Asia as a name is ancient. The Greeks were the
first to record it for posterity, although it doubtless existed
in common use for some time before that.
The earliest attribution seems to be by Herodotus
(around 440 BC) who was referencing Anatolia - or possibly the
Persian empire as a whole - in order to differentiate it from
Greece or that other great civilisation, Egypt.
Exploring the Asia of Herodotus
The origins of this usage appear to be in a
confederacy in western Anatolia known as Assuwa or Assua. Certainly
by about 1400-1300 BC this confederacy had already been formed by a
number of regional minor states which, collectively, were allied to
the Hittite empire dominating Anatolia at that time. The city of
Troy (or Wilusa) was a member of this confederacy.
The name Assuwa may or may not have survived the
great dark age collapse at the end of the thirteenth century BC.
This collapse was caused by drought and loss of crops, but it took
place amid an international system that was already starting to
break down. It gave the Mycenaean Greeks more freedom to colonise
western Anatolia in the face of their own collapse on the Greek
mainland, and ensured that Mycenaean civilisation survived both
there and in Athens. Given this, it's quite likely that the use
of Assuwa did survive in Greek usage to denote western Anatolia.
In time the name seems to have been used to refer
to an increasing amount of Anatolia so that, by the time of
Herodotus, it could be used to refer to Anatolia as a whole. Whether
or not this usage formed the basis for the modern word 'Asia' and
its usage to denote all of the continental land mass to the east of
the Ural Mountains and Anatolia is open to debate, although this is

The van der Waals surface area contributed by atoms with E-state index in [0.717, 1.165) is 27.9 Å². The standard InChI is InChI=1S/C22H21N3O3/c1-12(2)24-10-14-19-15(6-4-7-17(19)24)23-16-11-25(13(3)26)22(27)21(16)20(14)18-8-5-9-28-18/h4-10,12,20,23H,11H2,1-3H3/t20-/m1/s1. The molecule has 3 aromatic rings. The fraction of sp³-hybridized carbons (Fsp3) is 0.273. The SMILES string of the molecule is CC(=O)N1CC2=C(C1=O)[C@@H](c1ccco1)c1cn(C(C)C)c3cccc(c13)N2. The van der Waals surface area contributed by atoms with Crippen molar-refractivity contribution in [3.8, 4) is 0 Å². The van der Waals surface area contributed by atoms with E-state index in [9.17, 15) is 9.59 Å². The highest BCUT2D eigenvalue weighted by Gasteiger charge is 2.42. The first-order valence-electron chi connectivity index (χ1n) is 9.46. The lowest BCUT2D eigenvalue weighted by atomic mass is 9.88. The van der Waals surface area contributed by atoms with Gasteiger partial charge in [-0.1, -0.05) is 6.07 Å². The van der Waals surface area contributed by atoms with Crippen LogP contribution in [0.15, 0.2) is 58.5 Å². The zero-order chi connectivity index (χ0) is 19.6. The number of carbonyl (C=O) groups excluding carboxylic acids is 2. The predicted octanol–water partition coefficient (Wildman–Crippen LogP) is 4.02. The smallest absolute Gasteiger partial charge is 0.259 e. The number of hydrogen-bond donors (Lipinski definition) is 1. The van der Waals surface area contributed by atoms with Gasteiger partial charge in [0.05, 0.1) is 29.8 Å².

the commonly-held opinion.
Some modern guesses at the origins of Asia/Assuwa
have been proposed, such as using the Aegean root 'Asis', meaning
'muddy, silted', to refer to the eastern coast of the Aegean Sea.
Admittedly, this could be the basis for Assuwa even though the
Assuwans were Luwian speakers rather than Greek (see the related
link, right, for an exploration of Indo-European Daughter
Another claim is that it could derive from the
borrowed Semitic root 'Asu' (wasum), meaning 'rising, light' as
a reference to the sunrise with the inference that Asia is the
land of the sunrise. This option is far less likely to be correct
than using Assuwa to refer to ever-increasing areas of Anatolia,
and should be dismissed as being somewhat desperate.
Instead, a far older word could be the basis for
'Asia' as a name. This option seems to be virtually ignored or,
more likely, its relevance has not been realised by many. It
relates to the ancestors of the Greeks and Luwians, a group of
peoples who are now known as Indo-Europeans. As well as spreading
westwards into Europe they also headed eastwards from the
Pontic-Caspian steppe (to the north of the Black Sea and Caspian
Sea) to dominate Central Asia.
These Indo-Europeans (IEs) were the most widely
ranging ethnic group in ancient times. Due to their existence on
the Pontic-Caspian steppe as cattle and horse-raising people, they
were quite mobile - a characteristic which they shared with other,
later, steppe nomads such as the Turkic and Mongolian peoples.
Map 3 from the earlier feature on Indo-European (IE) language
and migration shows IE migration out of the Pontic-Caspian
steppe by around 3000 BC, with East IEs (Indo-Iranians)
spreading out towards the east and the proto-Germanic groups
heading north-west towards Scandinavia (click on map to view